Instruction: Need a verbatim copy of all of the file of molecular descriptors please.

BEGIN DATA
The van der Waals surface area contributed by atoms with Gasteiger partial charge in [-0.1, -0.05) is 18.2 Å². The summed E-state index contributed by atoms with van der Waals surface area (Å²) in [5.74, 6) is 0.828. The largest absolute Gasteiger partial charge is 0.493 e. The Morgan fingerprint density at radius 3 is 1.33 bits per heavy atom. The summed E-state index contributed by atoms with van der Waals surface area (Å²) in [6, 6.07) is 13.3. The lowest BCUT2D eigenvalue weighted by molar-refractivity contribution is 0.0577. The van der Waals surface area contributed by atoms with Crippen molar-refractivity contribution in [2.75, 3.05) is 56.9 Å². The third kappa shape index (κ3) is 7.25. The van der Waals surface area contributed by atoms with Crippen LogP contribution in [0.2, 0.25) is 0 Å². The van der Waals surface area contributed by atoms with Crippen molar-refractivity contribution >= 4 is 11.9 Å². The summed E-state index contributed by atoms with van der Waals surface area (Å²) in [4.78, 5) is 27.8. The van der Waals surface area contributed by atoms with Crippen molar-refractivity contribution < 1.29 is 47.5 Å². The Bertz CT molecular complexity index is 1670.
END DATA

The van der Waals surface area contributed by atoms with Gasteiger partial charge in [-0.1, -0.05) is 18.2 Å². The summed E-state index contributed by atoms with van der Waals surface area (Å²) in [5.74, 6) is 0.828. The largest absolute Gasteiger partial charge is 0.493 e. The Morgan fingerprint density at radius 3 is 1.33 bits per heavy atom. The summed E-state index contributed by atoms with van der Waals surface area (Å²) in [6, 6.07) is 13.3. The lowest BCUT2D eigenvalue weighted by molar-refractivity contribution is 0.0577. The van der Waals surface area contributed by atoms with Crippen molar-refractivity contribution in [2.75, 3.05) is 56.9 Å². The third kappa shape index (κ3) is 7.25. The van der Waals surface area contributed by atoms with Crippen LogP contribution in [0.2, 0.25) is 0 Å². The van der Waals surface area contributed by atoms with Crippen molar-refractivity contribution >= 4 is 11.9 Å². The summed E-state index contributed by atoms with van der Waals surface area (Å²) in [4.78, 5) is 27.8. The van der Waals surface area contributed by atoms with Crippen molar-refractivity contribution < 1.29 is 47.5 Å². The Bertz CT molecular complexity index is 1670.